The Monitor 30 is 8 ohms/85 dB, the Compact 7 is 8 ohms/88db. The Monitor 30 retails in the United States for $3,189, $720 more than the 7. Both speakers are comfortable on Sound Anchor stands. (Use Blue Tak as a speaker/stand interface.) Experiments so far suggest that the 7 is best on a 20-24-inch stand, the 30 (whose tweeter is mounted lower in the cabinet) on a 25-28 inch stand. Both speakers are bi-wireable, though in general, designer Alan Shaw is skeptical of bi-wiring. He does not deny that it changes the sound, just not for the better. I do not have bi-wired Valhalla. The Blue Circle BC 92, which I will be using later on in the audition when I move the 30's into a smaller room with more modest equipment, is bi-wired, but I have nothing to compare its performance with, so let us trust the designer on this one. The main part of the review will be carried out on my existing system, which I know well, in our 5,000 cubic foot living room, which has proven to be a fine environment acoustically.
Front End: Naim CDSII player, Electraglide Reference Triglide ac cord, Nordost Vallhalla interconnect, RCA/XLR.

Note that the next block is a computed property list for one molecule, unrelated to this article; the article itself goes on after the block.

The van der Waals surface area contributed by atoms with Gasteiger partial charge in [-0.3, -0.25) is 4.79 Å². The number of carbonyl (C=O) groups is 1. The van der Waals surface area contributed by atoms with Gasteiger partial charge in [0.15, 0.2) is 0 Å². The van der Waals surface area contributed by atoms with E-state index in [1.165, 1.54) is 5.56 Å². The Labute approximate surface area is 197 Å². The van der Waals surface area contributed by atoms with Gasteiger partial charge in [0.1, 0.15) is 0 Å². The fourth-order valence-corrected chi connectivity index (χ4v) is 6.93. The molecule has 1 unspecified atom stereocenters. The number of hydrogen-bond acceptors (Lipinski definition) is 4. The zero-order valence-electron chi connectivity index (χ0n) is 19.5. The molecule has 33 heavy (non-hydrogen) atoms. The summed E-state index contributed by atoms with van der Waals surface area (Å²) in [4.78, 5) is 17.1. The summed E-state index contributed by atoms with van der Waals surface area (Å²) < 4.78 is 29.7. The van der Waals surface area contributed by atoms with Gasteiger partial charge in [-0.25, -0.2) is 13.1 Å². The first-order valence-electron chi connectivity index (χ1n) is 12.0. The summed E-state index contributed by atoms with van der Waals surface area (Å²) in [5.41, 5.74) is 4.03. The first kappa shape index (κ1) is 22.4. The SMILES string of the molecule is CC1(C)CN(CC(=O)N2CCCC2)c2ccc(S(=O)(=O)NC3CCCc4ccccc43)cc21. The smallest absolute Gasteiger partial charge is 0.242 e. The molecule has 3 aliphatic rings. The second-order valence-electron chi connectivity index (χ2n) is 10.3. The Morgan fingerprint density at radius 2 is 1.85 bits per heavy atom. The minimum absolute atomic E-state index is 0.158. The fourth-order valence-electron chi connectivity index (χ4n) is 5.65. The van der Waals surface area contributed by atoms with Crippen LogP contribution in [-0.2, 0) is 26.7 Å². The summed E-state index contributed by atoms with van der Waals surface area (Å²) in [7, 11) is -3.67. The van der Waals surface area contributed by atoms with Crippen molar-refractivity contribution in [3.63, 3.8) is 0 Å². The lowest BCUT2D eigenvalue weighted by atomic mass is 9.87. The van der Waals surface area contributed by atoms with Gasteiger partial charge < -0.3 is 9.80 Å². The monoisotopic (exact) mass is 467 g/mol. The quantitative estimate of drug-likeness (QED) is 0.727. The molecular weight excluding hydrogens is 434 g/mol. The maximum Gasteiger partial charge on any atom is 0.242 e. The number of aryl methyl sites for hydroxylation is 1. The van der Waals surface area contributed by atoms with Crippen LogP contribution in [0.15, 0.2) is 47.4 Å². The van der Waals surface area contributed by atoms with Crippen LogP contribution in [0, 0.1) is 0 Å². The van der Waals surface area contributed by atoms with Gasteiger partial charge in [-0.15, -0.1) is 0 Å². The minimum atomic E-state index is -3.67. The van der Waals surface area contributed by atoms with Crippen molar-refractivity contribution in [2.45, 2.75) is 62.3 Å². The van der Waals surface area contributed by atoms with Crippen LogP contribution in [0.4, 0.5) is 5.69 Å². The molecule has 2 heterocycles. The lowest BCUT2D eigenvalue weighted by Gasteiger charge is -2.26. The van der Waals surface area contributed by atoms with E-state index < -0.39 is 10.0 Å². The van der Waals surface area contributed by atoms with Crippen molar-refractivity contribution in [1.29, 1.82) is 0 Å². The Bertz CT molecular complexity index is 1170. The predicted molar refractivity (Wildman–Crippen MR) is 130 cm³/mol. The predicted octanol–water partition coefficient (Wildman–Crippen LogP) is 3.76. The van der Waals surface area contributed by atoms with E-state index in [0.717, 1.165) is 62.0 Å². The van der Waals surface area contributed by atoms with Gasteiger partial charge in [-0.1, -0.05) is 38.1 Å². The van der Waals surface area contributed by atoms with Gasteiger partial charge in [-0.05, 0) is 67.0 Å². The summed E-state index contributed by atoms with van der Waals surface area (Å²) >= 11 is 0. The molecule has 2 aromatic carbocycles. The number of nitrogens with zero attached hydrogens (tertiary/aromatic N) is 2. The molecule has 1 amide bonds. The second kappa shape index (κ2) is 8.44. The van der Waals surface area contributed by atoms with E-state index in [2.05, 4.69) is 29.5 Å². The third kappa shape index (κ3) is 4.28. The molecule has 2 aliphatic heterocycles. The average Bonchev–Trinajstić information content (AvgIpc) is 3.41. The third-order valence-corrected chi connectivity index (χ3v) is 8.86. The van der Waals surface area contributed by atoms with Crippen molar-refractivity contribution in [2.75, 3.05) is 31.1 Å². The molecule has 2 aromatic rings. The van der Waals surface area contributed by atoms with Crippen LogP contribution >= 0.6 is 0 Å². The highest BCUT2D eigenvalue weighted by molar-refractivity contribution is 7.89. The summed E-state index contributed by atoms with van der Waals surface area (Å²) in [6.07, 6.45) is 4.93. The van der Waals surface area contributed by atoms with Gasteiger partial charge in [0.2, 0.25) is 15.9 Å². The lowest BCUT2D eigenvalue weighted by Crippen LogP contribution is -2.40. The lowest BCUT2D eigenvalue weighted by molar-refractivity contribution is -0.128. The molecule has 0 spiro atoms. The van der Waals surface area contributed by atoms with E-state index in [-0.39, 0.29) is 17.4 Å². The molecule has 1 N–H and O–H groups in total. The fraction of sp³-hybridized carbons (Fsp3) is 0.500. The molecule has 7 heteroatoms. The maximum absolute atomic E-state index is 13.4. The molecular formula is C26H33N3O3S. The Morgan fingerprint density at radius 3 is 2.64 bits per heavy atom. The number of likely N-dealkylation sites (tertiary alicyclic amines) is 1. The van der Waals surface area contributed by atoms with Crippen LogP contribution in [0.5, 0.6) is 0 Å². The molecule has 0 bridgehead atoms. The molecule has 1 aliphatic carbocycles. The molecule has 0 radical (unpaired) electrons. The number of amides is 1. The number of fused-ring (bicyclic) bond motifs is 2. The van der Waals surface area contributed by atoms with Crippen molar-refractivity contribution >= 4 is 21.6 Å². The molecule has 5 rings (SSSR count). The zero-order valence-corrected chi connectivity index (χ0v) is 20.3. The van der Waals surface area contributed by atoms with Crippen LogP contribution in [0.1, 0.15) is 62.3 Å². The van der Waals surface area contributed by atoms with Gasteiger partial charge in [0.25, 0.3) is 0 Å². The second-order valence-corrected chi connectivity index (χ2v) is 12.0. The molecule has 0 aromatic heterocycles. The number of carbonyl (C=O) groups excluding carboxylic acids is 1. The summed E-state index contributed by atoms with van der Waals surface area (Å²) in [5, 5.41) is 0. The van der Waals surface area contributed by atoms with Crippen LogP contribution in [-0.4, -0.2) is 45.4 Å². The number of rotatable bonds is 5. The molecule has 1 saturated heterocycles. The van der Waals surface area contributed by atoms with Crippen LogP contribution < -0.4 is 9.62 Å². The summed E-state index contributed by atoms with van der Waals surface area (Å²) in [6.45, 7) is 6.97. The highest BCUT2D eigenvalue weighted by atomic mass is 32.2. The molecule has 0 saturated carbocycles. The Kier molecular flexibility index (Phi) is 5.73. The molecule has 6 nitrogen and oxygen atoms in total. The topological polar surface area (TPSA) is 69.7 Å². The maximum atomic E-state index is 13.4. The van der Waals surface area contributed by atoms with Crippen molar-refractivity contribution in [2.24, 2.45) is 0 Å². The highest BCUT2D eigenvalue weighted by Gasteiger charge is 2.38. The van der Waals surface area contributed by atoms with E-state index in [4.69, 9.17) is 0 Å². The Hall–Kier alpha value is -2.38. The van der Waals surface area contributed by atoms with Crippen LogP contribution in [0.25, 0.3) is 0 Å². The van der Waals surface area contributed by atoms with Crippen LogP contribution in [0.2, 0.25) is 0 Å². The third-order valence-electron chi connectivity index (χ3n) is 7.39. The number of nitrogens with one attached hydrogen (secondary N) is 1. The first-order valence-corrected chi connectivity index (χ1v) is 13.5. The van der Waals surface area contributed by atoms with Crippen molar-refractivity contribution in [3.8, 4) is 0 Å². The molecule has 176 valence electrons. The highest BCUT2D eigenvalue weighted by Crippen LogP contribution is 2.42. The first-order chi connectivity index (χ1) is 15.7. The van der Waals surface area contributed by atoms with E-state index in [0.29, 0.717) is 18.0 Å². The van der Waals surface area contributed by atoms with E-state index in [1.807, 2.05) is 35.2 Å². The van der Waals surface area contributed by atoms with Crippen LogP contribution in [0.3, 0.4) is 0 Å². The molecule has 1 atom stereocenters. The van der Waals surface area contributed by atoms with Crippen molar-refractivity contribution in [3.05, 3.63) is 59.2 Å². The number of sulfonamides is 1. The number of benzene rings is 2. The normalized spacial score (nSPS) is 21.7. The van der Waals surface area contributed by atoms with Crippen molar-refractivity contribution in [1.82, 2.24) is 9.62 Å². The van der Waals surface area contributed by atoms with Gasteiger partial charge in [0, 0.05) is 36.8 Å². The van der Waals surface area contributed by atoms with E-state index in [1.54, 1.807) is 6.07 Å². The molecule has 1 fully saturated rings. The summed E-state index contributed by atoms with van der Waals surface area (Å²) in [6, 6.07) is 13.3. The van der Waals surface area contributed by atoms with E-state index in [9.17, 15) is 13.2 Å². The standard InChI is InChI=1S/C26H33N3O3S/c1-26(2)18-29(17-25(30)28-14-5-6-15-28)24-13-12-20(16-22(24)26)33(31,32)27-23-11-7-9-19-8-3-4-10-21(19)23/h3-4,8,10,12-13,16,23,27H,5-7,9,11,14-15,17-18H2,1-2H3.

Electronics: Blue Circle AG3000 line preamp - tubed, balaced, same Electraglide ac cord, Nordost Valhalla interconnect, XLR/XLR. Blue Circle AG 8000 monoblocks - hybrid, 150 watts, balanced, high biased A/B. Electraglide Fat Boy Gold ac cords, Valhalla speaker cable.
Room: 18 x 28 x 11 feet. The ceiling slopes from 11 feet at speaker end to 8 feet at the other. The floor is wood over slab, with 8 x 10 area rug in front of loudspeakers. The wall on listener's left is brick, 5 feet from speaker; the wall on right is books, 5 feet from speaker. The rear wall is glass, 3.5 feet behind speakers. The loudspeakers are 8.5 feet apart aimed directly at the listening position, which is 8.5 feet away.